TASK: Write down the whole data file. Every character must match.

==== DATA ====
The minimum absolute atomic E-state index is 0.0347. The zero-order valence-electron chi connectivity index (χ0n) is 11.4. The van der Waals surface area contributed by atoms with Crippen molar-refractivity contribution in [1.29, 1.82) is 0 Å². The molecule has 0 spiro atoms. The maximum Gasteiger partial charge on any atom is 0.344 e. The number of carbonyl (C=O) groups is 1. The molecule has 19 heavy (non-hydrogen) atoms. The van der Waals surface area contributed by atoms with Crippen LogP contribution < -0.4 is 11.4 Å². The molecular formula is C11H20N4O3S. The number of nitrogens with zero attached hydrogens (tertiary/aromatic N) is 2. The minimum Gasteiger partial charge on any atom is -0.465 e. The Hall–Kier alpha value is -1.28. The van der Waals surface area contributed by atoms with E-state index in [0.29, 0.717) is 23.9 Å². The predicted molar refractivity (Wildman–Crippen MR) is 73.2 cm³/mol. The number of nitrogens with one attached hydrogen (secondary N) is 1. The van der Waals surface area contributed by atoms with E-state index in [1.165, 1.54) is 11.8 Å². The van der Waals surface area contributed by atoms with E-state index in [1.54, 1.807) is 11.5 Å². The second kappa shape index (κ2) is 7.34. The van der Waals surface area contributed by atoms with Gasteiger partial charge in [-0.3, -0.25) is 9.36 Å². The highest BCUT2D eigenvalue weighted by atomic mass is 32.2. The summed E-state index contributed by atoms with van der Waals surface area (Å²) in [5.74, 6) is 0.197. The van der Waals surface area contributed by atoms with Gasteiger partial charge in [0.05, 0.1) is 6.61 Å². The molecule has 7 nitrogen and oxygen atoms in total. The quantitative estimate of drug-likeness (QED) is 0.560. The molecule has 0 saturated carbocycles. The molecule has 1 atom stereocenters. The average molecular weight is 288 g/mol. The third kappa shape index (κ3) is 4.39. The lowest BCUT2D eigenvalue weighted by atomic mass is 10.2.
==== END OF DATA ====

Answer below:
The minimum absolute atomic E-state index is 0.0347. The zero-order valence-electron chi connectivity index (χ0n) is 11.4. The van der Waals surface area contributed by atoms with Crippen molar-refractivity contribution in [1.29, 1.82) is 0 Å². The molecule has 0 spiro atoms. The maximum Gasteiger partial charge on any atom is 0.344 e. The number of carbonyl (C=O) groups is 1. The molecule has 19 heavy (non-hydrogen) atoms. The van der Waals surface area contributed by atoms with Crippen LogP contribution < -0.4 is 11.4 Å². The molecular formula is C11H20N4O3S. The number of nitrogens with zero attached hydrogens (tertiary/aromatic N) is 2. The minimum Gasteiger partial charge on any atom is -0.465 e. The Hall–Kier alpha value is -1.28. The van der Waals surface area contributed by atoms with E-state index in [0.29, 0.717) is 23.9 Å². The predicted molar refractivity (Wildman–Crippen MR) is 73.2 cm³/mol. The number of nitrogens with one attached hydrogen (secondary N) is 1. The van der Waals surface area contributed by atoms with E-state index in [1.165, 1.54) is 11.8 Å². The van der Waals surface area contributed by atoms with E-state index in [1.54, 1.807) is 11.5 Å². The second kappa shape index (κ2) is 7.34. The van der Waals surface area contributed by atoms with Gasteiger partial charge in [-0.3, -0.25) is 9.36 Å². The highest BCUT2D eigenvalue weighted by atomic mass is 32.2. The summed E-state index contributed by atoms with van der Waals surface area (Å²) in [5.74, 6) is 0.197. The van der Waals surface area contributed by atoms with Gasteiger partial charge in [0.05, 0.1) is 6.61 Å². The molecule has 7 nitrogen and oxygen atoms in total. The quantitative estimate of drug-likeness (QED) is 0.560. The molecule has 0 saturated carbocycles. The molecule has 1 atom stereocenters. The average molecular weight is 288 g/mol. The third kappa shape index (κ3) is 4.39. The lowest BCUT2D eigenvalue weighted by atomic mass is 10.2.